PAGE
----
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Each person is a mystery in East West Players' lively 'Chinglish'

Each person is a mystery in East West Players' lively 'Chinglish'
Kara Wang, as the vice minister of culture in a Chinese backwater, drops some unexpected information on an Ohio businessman played by Matthew Jaeger in East West Players' production of "Chinglish." (Michael Lamont)

"Use at your own risk," the local vice minister of culture says enigmatically to an Ohio businessman seeking a contract in China.

The female official is referring to the information she's just leaked, but in the larger context of David Henry Hwang's "Chinglish," she's also issuing a warning about the very nature of communication. What one person says might be full of hidden meanings and coded desires, and what another person hears could be entirely different from what was intended.

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East West Players is presenting the Los Angeles premiere of Hwang's deliriously funny, deliciously mysterious play. Crisp in every detail, the production is a highlight of the company's 50th season.

Hwang's story keeps viewers off-balance. At the businessman's initial meeting with local officials, the chief minister is extravagantly talkative, but it's the stillness in the room that keeps grabbing our attention. Kara Wang as the vice minister sits to the side, straight-backed, still, aloof. She doesn't say much, and what she does say is icy.

Just who is the power player here?

Matthew Jaeger as the businessman puts up a brave front, but he's at sea. He has traveled to this Chinese backwater to seek a contract to make signs for a new performing arts center. The vice minister surprises him when she insists on a private meeting and converses in broken yet carefully chosen English. She is much more open now, almost playful. And … did she just come on to him?

Meanwhile, we begin to wonder whether the businessman is everything he appears to be. He's affable, open-faced, athletic but perhaps too wholesome to be true.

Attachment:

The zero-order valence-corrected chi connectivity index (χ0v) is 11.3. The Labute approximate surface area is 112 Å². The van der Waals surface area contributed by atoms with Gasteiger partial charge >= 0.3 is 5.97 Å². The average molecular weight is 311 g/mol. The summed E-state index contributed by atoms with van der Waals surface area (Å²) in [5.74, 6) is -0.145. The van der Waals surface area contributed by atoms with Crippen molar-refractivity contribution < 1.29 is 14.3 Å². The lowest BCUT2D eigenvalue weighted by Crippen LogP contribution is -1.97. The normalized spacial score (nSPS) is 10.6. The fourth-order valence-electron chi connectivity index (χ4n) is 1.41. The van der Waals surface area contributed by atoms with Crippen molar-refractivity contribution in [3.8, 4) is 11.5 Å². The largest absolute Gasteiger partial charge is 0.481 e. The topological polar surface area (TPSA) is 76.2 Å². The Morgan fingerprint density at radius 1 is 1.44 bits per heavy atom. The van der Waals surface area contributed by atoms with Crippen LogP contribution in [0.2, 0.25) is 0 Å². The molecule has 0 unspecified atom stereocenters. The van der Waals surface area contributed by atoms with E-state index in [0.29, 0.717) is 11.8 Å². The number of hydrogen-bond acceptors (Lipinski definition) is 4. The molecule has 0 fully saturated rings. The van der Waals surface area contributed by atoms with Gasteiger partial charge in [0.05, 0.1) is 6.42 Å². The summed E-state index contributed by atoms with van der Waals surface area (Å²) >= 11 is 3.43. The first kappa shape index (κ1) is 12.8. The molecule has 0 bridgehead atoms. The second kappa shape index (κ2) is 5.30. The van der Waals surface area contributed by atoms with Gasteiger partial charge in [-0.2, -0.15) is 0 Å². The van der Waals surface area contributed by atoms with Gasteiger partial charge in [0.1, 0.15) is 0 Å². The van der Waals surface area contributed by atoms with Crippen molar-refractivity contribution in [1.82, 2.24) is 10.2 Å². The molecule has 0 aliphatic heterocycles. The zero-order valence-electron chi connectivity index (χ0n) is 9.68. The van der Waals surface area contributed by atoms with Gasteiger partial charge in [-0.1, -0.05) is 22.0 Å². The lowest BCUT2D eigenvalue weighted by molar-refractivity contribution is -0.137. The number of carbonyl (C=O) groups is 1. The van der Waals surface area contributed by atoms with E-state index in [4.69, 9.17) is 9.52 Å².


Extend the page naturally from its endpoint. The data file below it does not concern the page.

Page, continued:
Director Jeff Liu wonderfully sets up the laugh-out-loud humor while maintaining a low boil of unease as one after another of the characters coughs up a secret. His cast is well-nigh perfect, including Jeff Locker as the gregarious Brit whom the businessman engages as translator/consultant and Ben Wang as the voluble chief minister.

This production surpasses the South Coast Repertory-Berkeley Repertory production – itself no slouch – that played in Costa Mesa in early 2013. It's taken a long time for this 2011 play to reach L.A., but thank goodness it got here in such excellent shape. (The Chinese-screen set, the costumes and lights are wonderful too, and East West has taken particular care with the Mandarin; each of its speakers was either born in China or immersed in the language.)

Much of the humor involves bad translations. For the businessman, that's complicated by differences in culture, temperament and ways of looking at the world (echoes of Hwang's "M. Butterfly"). The point: We can never entirely know what's going on in another person's mind, perhaps especially when a certain very powerful emotion is involved. Oooo. More enigma.

"Chinglish," East West Players, 120 Judge John Aiso St., Los Angeles. 8 p.m. Wednesdays-Saturdays, 2 p.m. Sundays. Ends Oct. 11. $28-$38. www.eastwestplayers.org or (213) 625-7000. Running time: 2 hours, 10 minutes.

You think there's nothing like a great night of theater? Me too. Follow me on Twitter @DarylHMiller.

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